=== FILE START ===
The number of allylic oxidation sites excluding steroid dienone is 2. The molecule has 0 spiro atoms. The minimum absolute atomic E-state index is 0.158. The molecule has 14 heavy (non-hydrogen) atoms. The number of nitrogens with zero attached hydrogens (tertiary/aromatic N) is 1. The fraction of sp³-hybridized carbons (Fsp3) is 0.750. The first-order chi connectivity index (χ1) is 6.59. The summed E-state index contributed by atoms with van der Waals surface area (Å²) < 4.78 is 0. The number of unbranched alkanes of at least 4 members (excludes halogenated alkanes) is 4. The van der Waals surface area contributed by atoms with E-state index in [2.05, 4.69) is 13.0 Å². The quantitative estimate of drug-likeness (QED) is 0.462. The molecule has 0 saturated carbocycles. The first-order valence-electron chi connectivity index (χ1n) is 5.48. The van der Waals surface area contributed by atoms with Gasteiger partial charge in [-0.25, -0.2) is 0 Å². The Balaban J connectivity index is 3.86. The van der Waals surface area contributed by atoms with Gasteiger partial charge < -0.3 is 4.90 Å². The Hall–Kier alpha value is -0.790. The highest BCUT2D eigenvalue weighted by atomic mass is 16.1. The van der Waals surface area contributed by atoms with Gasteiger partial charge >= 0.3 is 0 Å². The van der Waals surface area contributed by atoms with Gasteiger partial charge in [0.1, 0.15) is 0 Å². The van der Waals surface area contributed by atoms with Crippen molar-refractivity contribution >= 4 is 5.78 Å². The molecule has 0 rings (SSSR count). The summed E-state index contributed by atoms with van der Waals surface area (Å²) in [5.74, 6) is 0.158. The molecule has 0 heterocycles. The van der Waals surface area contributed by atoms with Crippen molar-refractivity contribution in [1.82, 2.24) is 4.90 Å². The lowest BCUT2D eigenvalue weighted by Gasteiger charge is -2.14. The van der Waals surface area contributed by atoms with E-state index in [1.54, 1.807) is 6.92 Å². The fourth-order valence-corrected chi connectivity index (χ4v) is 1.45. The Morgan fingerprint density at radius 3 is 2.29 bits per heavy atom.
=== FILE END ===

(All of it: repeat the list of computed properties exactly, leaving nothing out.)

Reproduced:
The number of allylic oxidation sites excluding steroid dienone is 2. The molecule has 0 spiro atoms. The minimum absolute atomic E-state index is 0.158. The molecule has 14 heavy (non-hydrogen) atoms. The number of nitrogens with zero attached hydrogens (tertiary/aromatic N) is 1. The fraction of sp³-hybridized carbons (Fsp3) is 0.750. The first-order chi connectivity index (χ1) is 6.59. The summed E-state index contributed by atoms with van der Waals surface area (Å²) < 4.78 is 0. The number of unbranched alkanes of at least 4 members (excludes halogenated alkanes) is 4. The van der Waals surface area contributed by atoms with E-state index in [2.05, 4.69) is 13.0 Å². The quantitative estimate of drug-likeness (QED) is 0.462. The molecule has 0 saturated carbocycles. The first-order valence-electron chi connectivity index (χ1n) is 5.48. The van der Waals surface area contributed by atoms with Gasteiger partial charge in [-0.25, -0.2) is 0 Å². The Balaban J connectivity index is 3.86. The van der Waals surface area contributed by atoms with Gasteiger partial charge < -0.3 is 4.90 Å². The Hall–Kier alpha value is -0.790. The highest BCUT2D eigenvalue weighted by atomic mass is 16.1. The van der Waals surface area contributed by atoms with Gasteiger partial charge >= 0.3 is 0 Å². The van der Waals surface area contributed by atoms with Gasteiger partial charge in [0.1, 0.15) is 0 Å². The van der Waals surface area contributed by atoms with Crippen molar-refractivity contribution >= 4 is 5.78 Å². The molecule has 0 rings (SSSR count). The summed E-state index contributed by atoms with van der Waals surface area (Å²) in [5.74, 6) is 0.158. The molecule has 0 heterocycles. The van der Waals surface area contributed by atoms with Crippen molar-refractivity contribution in [1.82, 2.24) is 4.90 Å². The lowest BCUT2D eigenvalue weighted by Gasteiger charge is -2.14. The van der Waals surface area contributed by atoms with E-state index in [1.54, 1.807) is 6.92 Å². The fourth-order valence-corrected chi connectivity index (χ4v) is 1.45. The Morgan fingerprint density at radius 3 is 2.29 bits per heavy atom.